Hello Gang, I recently downloaded the latest version of J2SE SDK [c:/j2sdk1.4.2_02] and also updated the environmental variables and path as shown in thisweb page. Then I wrote a simple "Hello World" program [c:/Hello.java] and tried to compile it from the command line. It just wouldn't. It says: 'javac' is not recognized as an internal or external command, operable program or batch file. Is it something that I missed? Karthik. [ November 10, 2003: Message edited by: Karthik Ganesan ]
That web page neglects to mention that changes to environment variables aren't recognized by already-running programs. You have to opejn a brand new command window to see the new values. If it still doesn't work, you may have made a typing error. The components of the PATH are separated by semicolons, with no spaces; and make sure the JAVA_HOME you set accurately reflects where your JDK was actually installed.
Thanks for the reply. One more thing.... Actually, I set up a user variable ('Path') with value ('C:\j2sdk1.4.2_02\bin')...and the program compiled!! I want to know the basic difference b/w user variable and system variable. P.S: The system variable ('Path') still has the %JAVA_HOME%\bin value as shown in the web page given above. Can I leave it as it is or remove it?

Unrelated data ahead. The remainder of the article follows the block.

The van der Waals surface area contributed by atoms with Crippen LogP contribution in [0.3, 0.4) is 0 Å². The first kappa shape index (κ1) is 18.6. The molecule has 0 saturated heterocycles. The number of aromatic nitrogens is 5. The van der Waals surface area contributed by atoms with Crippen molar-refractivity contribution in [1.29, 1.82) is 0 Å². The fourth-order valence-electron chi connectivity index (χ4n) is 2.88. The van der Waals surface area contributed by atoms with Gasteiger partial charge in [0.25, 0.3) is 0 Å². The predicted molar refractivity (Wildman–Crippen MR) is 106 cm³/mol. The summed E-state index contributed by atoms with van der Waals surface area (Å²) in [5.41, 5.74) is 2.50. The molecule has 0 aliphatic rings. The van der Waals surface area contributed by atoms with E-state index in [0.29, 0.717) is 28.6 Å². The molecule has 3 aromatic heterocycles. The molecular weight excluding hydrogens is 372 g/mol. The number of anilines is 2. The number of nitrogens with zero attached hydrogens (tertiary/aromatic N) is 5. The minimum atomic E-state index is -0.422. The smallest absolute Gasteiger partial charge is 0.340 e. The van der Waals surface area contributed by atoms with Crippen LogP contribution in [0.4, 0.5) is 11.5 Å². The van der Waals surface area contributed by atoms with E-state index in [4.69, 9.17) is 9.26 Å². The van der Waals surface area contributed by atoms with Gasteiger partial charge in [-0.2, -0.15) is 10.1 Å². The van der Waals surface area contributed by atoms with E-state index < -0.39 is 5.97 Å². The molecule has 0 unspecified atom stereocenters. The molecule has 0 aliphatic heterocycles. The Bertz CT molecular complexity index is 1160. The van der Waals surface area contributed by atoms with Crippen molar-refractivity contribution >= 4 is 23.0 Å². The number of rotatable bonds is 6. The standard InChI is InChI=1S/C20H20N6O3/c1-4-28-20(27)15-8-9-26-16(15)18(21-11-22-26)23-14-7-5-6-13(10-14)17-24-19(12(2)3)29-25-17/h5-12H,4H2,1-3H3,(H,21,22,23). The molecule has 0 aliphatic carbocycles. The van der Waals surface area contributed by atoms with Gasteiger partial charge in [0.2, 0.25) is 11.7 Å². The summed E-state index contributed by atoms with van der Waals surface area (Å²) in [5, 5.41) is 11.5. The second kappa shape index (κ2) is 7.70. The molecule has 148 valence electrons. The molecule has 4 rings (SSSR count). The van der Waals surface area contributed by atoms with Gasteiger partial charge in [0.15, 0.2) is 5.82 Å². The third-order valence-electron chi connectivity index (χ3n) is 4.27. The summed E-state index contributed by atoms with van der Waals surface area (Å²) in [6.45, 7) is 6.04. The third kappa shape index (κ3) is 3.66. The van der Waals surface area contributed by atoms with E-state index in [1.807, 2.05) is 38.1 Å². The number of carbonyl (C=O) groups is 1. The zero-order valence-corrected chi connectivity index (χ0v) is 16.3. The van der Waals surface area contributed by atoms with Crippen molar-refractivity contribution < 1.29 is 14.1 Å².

You could always comment it out and see how that affects your compilation and runtime. If it has no effect, you didn't need it, and you can leave it commented out. Hope that helps!
Give a man a fish, he'll eat for one day. Teach a man to fish, he'll drink all your beer.
Cheers, Jeff (SCJP 1.4, SCJD in progress, if you can call that progress...)
Joined: Nov 08, 2003
Jeff, I did as you said and it worked. As for the program, being very small and simple, there wasn't much difference in compiling and running. I still would like to know the difference b/w setting up path as user variable and system variable and also what, in general, environment variables are for.
difference b/w setting up path as user variable and system variable and also what, in general, environment variables are for
User variables are specific to a particular user (i.e. Under Windoze, if Joe is signed on, the variable is available to him but not if Sue is signed on. System variables are available regardless of who is signed on. Environment variables are just that; they are there for the "environment" to work properly/easily. One of these environment variables is the PATH variable. For example: PATH=c:\windows;c:\windows\system32 (and so on) If you open a dos window and type 'notepad' (without the single quotes), it will open the notepad application, regardless of the directory you are in.
Joined: Nov 08, 2003
Thanks Allen. Now I have a clear understanding about the environment variables.